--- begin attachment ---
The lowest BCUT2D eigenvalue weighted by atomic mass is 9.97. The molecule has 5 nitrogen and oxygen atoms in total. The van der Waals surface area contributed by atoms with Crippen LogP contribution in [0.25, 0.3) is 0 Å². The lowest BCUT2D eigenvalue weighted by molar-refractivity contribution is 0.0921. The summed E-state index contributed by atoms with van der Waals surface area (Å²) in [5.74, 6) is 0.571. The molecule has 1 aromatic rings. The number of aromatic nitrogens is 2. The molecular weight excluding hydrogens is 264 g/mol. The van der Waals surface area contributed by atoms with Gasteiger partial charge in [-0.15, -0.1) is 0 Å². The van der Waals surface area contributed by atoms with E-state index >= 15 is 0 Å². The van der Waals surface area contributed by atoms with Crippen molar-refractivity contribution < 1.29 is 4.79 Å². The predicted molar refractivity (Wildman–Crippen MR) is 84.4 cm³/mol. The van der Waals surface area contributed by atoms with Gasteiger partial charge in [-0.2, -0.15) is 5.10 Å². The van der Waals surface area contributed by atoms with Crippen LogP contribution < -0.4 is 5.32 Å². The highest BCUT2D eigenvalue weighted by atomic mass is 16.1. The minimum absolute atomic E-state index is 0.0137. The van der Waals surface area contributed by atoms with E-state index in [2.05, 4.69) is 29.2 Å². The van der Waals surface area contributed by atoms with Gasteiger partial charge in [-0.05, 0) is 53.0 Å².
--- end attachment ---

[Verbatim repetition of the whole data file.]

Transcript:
The lowest BCUT2D eigenvalue weighted by atomic mass is 9.97. The molecule has 5 nitrogen and oxygen atoms in total. The van der Waals surface area contributed by atoms with Crippen LogP contribution in [0.25, 0.3) is 0 Å². The lowest BCUT2D eigenvalue weighted by molar-refractivity contribution is 0.0921. The summed E-state index contributed by atoms with van der Waals surface area (Å²) in [5.74, 6) is 0.571. The molecule has 1 aromatic rings. The number of aromatic nitrogens is 2. The molecular weight excluding hydrogens is 264 g/mol. The van der Waals surface area contributed by atoms with Gasteiger partial charge in [-0.15, -0.1) is 0 Å². The van der Waals surface area contributed by atoms with E-state index >= 15 is 0 Å². The van der Waals surface area contributed by atoms with Crippen molar-refractivity contribution < 1.29 is 4.79 Å². The predicted molar refractivity (Wildman–Crippen MR) is 84.4 cm³/mol. The van der Waals surface area contributed by atoms with Gasteiger partial charge in [-0.2, -0.15) is 5.10 Å². The van der Waals surface area contributed by atoms with Crippen LogP contribution < -0.4 is 5.32 Å². The highest BCUT2D eigenvalue weighted by atomic mass is 16.1. The minimum absolute atomic E-state index is 0.0137. The van der Waals surface area contributed by atoms with E-state index in [2.05, 4.69) is 29.2 Å². The van der Waals surface area contributed by atoms with Gasteiger partial charge in [-0.05, 0) is 53.0 Å².